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JAMA: Fitbits actually work, if you want them to

The Times Wellness blog today reports on fitness tracking devices:

Each volunteer was fitted with a pedometer, two accelerometers, several wristband monitors and, in each pocket, a cellphone, one of which ran three iPhone-based fitness-tracking apps and the other of which featured an Android phone running one tracking app.

The volunteers then began walking on treadmills set to a gentle 3 miles-per-hour pace. A researcher stood nearby and manually counted every step each volunteer took until that volunteer had finished first 500 and then, separately, another 1,500 steps.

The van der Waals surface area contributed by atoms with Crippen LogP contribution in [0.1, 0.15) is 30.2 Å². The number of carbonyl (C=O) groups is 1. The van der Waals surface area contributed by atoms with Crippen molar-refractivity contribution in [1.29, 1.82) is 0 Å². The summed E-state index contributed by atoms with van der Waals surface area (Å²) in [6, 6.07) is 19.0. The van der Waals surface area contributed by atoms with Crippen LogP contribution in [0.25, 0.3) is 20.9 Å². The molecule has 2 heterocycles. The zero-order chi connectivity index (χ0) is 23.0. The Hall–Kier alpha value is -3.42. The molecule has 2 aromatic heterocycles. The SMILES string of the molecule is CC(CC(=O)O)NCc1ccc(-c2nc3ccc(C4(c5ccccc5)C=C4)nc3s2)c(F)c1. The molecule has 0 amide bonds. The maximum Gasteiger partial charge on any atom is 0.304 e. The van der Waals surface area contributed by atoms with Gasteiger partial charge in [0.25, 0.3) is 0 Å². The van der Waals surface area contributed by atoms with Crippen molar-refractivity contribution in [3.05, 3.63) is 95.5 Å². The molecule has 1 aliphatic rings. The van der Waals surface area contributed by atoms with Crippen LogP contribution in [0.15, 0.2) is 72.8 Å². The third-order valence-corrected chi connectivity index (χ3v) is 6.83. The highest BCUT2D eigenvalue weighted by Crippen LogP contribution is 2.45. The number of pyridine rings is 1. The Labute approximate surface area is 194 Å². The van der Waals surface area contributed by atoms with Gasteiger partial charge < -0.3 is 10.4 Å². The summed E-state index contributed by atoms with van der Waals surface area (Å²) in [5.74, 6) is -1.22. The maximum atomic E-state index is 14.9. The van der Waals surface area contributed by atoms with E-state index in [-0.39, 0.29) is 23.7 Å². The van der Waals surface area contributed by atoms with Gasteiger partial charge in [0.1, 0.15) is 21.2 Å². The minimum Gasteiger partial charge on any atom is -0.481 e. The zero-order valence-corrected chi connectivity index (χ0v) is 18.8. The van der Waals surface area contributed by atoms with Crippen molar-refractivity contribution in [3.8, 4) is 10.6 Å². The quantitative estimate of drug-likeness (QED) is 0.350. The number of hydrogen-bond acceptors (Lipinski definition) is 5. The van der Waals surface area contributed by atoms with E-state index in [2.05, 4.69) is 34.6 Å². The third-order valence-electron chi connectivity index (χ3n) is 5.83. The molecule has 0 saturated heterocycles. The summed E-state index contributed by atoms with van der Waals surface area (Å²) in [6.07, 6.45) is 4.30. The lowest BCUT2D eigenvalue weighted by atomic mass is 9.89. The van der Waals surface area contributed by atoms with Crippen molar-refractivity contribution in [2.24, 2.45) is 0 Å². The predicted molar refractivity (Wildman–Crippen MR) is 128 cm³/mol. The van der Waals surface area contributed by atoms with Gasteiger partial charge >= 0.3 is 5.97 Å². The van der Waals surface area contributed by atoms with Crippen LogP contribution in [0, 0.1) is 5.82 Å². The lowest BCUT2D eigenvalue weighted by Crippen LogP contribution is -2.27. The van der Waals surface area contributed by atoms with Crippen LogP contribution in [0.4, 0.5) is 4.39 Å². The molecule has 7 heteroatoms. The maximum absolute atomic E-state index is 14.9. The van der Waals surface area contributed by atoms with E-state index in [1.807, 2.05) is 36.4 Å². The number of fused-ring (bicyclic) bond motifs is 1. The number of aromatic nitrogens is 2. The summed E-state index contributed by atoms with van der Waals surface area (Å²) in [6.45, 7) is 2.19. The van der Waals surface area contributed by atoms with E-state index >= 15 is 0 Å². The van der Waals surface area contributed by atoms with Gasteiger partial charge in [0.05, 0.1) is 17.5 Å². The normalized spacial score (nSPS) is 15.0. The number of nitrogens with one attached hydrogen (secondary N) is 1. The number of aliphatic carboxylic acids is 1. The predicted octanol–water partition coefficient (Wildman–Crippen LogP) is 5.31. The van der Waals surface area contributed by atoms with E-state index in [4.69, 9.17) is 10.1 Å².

The upshot, said Dr. Mitesh S. Patel, an assistant professor of medicine at the University of Pennsylvania who oversaw the study, is that smartphones could offer “an easy, less expensive, but still accurate” means for people to track their activity.

But my Fitbit is fun. Which brings up an important point buried in the blog post:

But the broader issue, as Dr. Patel and his colleagues pointed that no fitness tracker of any kind has yet proved able to motivate people disinclined to exercise to start moving.


I have two hours to get in another 4,500 steps to reach 20,000 today. And now that my Apfelstrudel is mostly digested, I'm motivated.

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